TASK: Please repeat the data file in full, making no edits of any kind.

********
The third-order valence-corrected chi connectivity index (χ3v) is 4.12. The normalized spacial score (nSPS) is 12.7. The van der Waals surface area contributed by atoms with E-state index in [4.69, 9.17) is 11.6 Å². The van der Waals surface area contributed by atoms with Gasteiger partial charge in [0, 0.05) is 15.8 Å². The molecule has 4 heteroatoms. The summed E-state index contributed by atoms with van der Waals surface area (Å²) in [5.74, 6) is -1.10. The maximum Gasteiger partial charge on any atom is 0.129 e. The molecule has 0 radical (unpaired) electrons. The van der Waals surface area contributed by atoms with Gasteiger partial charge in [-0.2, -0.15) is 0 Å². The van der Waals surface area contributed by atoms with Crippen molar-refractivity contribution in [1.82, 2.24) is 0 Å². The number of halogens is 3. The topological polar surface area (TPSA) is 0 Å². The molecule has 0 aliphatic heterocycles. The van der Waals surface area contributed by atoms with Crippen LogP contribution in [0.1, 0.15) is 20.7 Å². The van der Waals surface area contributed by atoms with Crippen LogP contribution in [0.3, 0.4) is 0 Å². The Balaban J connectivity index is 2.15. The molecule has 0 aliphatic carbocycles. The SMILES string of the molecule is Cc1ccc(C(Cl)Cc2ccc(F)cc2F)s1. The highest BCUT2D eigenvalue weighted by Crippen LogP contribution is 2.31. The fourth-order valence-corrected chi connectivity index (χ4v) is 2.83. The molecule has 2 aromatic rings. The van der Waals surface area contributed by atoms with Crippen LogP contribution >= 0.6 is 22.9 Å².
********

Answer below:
The third-order valence-corrected chi connectivity index (χ3v) is 4.12. The normalized spacial score (nSPS) is 12.7. The van der Waals surface area contributed by atoms with E-state index in [4.69, 9.17) is 11.6 Å². The van der Waals surface area contributed by atoms with Gasteiger partial charge in [0, 0.05) is 15.8 Å². The molecule has 4 heteroatoms. The summed E-state index contributed by atoms with van der Waals surface area (Å²) in [5.74, 6) is -1.10. The maximum Gasteiger partial charge on any atom is 0.129 e. The molecule has 0 radical (unpaired) electrons. The van der Waals surface area contributed by atoms with Gasteiger partial charge in [-0.2, -0.15) is 0 Å². The van der Waals surface area contributed by atoms with Crippen molar-refractivity contribution in [1.82, 2.24) is 0 Å². The number of halogens is 3. The topological polar surface area (TPSA) is 0 Å². The molecule has 0 aliphatic heterocycles. The van der Waals surface area contributed by atoms with Crippen LogP contribution in [0.1, 0.15) is 20.7 Å². The van der Waals surface area contributed by atoms with Crippen LogP contribution in [0.3, 0.4) is 0 Å². The Balaban J connectivity index is 2.15. The molecule has 0 aliphatic carbocycles. The SMILES string of the molecule is Cc1ccc(C(Cl)Cc2ccc(F)cc2F)s1. The highest BCUT2D eigenvalue weighted by Crippen LogP contribution is 2.31. The fourth-order valence-corrected chi connectivity index (χ4v) is 2.83. The molecule has 2 aromatic rings. The van der Waals surface area contributed by atoms with Crippen LogP contribution >= 0.6 is 22.9 Å².